While CCAR is built around assessing a nine-quarter time frame across varying scenarios – which have continually increased in the severity of macroeconomic shocks – the GMS is an instantaneous shock to the trading book applied on top of the CCAR scenarios. This in itself is open for discussion, as firms must take a shock to the trading book with no corresponding impact assessed on the balance sheet or RWAs. Results of the shock are “velcroed” into the losses in the first quarter, with the additional element of a major counterparty default added on top. Market participants view the application of GMS and its impact on the final capital deployment result in CCAR as “inherently flawed”. Capital allocation is not a one-day decision. Boards assess capital deployment strategies – which includes reinvesting in one’s own company over distributions to shareholders – on a holistic, longer-term level. Panelists indicated regulators and the industry need to migrate from a one-day binding constraint to assessing overall risk profiles and appetites. Additionally, panelists discussed the inconsistencies around the inputs into the GMS. The equity shock was stable at a ~28%-29% decline through 2016, and then began jumping around in a ~10% range. For U.S. Treasury rates, there is significant volatility in the direction (up, down) of the shocks. In corporate bonds, the shock to B-rated bonds was 1,478 bps. Yet, the worst decline ever experienced was 1,325 bps, and that was during the global financial crisis.

In other words, CCAR and, in particular, the GMS have moved out of reality with how markets function. Market participants note that it is time to reassess the GMS, bringing to light the lack of transparency around creation and application of the shocks and the severity of the magnitudes of the shocks (among other factors).

SIFMA & Members Analyzing CCAR’s Current Treatment of the Trading Book

CCAR’s framework largely reflects the decisions made during the rapid development of SCAP a decade ago, when supervisors did not have the luxury of time to study or debate alternatives. In no other area of the CCAR process is this more evident than in the treatment of trading book assets. Despite millions of pages of new rule and guidance including sweeping changes to the Basel Committee’s global accord which have drastically changed the risk profile of the trading book, there has been almost no change to the supervisory approach for these asset types. SIFMA, with some of our members, has initiated our own evaluation of CCAR’s current treatment of the trading book with the objective of identifying areas suited for enhancements given the shortfalls of current approaches. Moreover, our study will offer some rational alternatives which are supportive of the supervisory goal of stress testing. Our study will be available in late June. Please see more details here.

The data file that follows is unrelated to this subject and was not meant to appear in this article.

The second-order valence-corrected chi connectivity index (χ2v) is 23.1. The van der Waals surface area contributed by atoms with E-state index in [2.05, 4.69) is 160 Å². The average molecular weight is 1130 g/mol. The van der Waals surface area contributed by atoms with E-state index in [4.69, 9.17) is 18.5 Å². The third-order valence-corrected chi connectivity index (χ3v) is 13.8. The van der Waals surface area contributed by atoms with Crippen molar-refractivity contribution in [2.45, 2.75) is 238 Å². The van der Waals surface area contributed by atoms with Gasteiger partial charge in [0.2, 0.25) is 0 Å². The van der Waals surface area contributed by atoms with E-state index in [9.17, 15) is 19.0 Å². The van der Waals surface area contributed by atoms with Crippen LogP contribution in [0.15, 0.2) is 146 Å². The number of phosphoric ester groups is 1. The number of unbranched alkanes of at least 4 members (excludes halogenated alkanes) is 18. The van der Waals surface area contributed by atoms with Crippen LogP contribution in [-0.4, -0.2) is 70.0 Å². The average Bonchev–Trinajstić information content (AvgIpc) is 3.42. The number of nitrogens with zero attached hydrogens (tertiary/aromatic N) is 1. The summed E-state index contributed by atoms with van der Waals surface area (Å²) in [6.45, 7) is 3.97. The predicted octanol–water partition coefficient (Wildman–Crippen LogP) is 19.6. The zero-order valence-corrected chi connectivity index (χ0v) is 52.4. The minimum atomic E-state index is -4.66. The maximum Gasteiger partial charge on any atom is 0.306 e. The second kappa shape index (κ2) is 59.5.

Unintended Consequences for Markets

We highlight other key regulatory requirements that have or may lead to unintended consequences for the efficient running of markets:

  • The State of Prudential Regulations – Market participants believe prudential regulators are committed to not just completing but also rethinking the work started years ago. Financial regulations have moved beyond double counting: (1) the belt is represented by capital requirements; (2) the suspenders are represented by CCAR; and (3+) then there are multiple side elements like the GMS, which was compared to a regulatory “noose” (it keeps one’s head up but is confining). Cumulatively, these elements create much higher capital levels than intended, which has unintended consequences on the functioning of capital markets. No one is disputing that capital markets can impact the safety and soundness of financial institutions and the financial system, meaning prudential regulators have a role to play. With jurisdiction over markets, market regulators have a role as well. The industry needs coordination, or a balance if you will, which can lead to the resolution of inherent tensions between regulations and the ability of financial institutions to provide liquidity and support the economy.